(BIVN) – A Magnitude 4.9 earthquake (upgraded from 4.7) shook the Big Island of Hawaiʻi on Monday morning at 6:35 a.m. HST.
Early information shows the earthquake was centered on the east slope of Mauna Kea in the district of Hāmākua, 12 miles southwest of Laupahoehoe, at a depth of about 8 miles. After the event was reviewed by the USGS Hawaiian Volcano Observatory, the depth was revised to 19 miles.
The USGS HVO website shows several aftershocks (smaller red circles in the image below) are occurring in the area, as well.
UPDATE: The Pacific Tsunami Warning Center, which measured the quake at a Magnitude 4.8, reports that no tsunami was generated by the event. However, some areas may have experienced shaking.
UPDATE: According to a Hawaiʻi County Civil Defense radio message, the USGS HVO reports that the earthquake did not coincide with any changes in the volcanoes on the island.
Debris has also been reported on roadways in the Hāmākua district.
UPDATE: Hawaiʻi County Civil Defense says “as in all earthquakes, be aware of the possibility of after-shocks. If the earthquake was strongly felt in your area, precautionary checks should be made for any damages; especially to utility connections of gas, water, and electricity.”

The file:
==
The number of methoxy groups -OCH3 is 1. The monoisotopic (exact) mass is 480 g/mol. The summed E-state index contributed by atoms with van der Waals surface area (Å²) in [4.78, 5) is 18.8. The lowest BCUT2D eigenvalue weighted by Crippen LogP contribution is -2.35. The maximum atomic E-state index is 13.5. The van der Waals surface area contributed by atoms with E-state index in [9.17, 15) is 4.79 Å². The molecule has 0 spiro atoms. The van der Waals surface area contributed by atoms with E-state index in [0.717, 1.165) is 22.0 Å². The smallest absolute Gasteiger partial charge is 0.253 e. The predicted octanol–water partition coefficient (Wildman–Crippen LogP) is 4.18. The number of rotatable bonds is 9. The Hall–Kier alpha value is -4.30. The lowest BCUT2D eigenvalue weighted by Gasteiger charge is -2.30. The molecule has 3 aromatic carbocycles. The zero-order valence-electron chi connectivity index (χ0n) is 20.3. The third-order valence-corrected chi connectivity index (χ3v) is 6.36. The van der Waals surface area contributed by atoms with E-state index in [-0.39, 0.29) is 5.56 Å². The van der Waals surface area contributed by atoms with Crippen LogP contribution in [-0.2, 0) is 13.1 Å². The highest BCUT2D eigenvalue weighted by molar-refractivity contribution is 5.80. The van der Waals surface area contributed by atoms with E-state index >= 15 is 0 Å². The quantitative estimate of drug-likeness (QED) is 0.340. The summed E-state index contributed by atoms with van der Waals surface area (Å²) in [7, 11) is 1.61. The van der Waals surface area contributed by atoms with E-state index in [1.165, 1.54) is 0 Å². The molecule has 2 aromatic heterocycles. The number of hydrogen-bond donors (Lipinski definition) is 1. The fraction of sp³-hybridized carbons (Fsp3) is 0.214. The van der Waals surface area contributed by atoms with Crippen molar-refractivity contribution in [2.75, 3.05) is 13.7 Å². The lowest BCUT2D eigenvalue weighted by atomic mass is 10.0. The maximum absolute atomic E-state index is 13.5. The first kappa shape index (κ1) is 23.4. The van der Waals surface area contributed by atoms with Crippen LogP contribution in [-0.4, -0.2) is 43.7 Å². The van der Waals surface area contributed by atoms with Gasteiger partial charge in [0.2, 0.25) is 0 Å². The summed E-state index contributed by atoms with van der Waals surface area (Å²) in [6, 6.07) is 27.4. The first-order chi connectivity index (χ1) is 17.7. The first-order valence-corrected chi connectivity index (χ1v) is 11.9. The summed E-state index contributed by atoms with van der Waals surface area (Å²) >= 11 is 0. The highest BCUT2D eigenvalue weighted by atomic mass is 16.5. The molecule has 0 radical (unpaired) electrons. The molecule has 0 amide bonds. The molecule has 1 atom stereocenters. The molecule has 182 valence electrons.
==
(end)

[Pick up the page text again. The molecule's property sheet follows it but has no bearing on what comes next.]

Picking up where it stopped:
The USGS Hawaiian Volcano Observatory issued this media release just before 8 a.m. HST:
The U.S. Geological Survey’s Hawaiian Volcano Observatory (HVO) recorded a magnitude-4.9 earthquake on Monday, November 11, just before 6:36 a.m. HST. This magnitude may be refined as HVO seismologists continue to analyze the earthquake.
The earthquake was located 17 km (about 11 mi) southwest of Laupāhoehoe on the Island of Hawai‘i at a depth of 33 km (20 mi). A map showing the location of the earthquake is posted on HVO’s website. More details are available at the National Earthquake Information Center website.
Light to moderate shaking, with a maximum Intensity of V on the Mercalli Intensity Scale, has been reported around the Island of Hawai‘i, with weak shaking reported from as far away as Oʻahu. The USGS “Did you feel it?” service received over 1000 felt reports within an hour of the earthquake.
A magnitude-2.6 foreshock occurred in the same area about three minutes prior to the mainshock. Aftershocks have already been recorded; more are likely, and some could be felt.
The depth, location, and recorded seismic waves of the M4.9 earthquake suggest a source due to bending of the oceanic plate from the weight of the volcanoes in the Hawaiian Island chain, a common source for earthquakes in this area.
According to HVO Scientist-in-Charge Tina Neal, “HVO monitoring networks have not detected any significant changes in activity on Kīlauea or Mauna Loa Volcanoes due to the earthquake.” The Pacific Tsunami Warning Center has stated that there is no tsunami threat from this earthquake. Hawaii County Civil Defense reports that Department of Public Works personnel will be checking roadways in the area for rockfalls.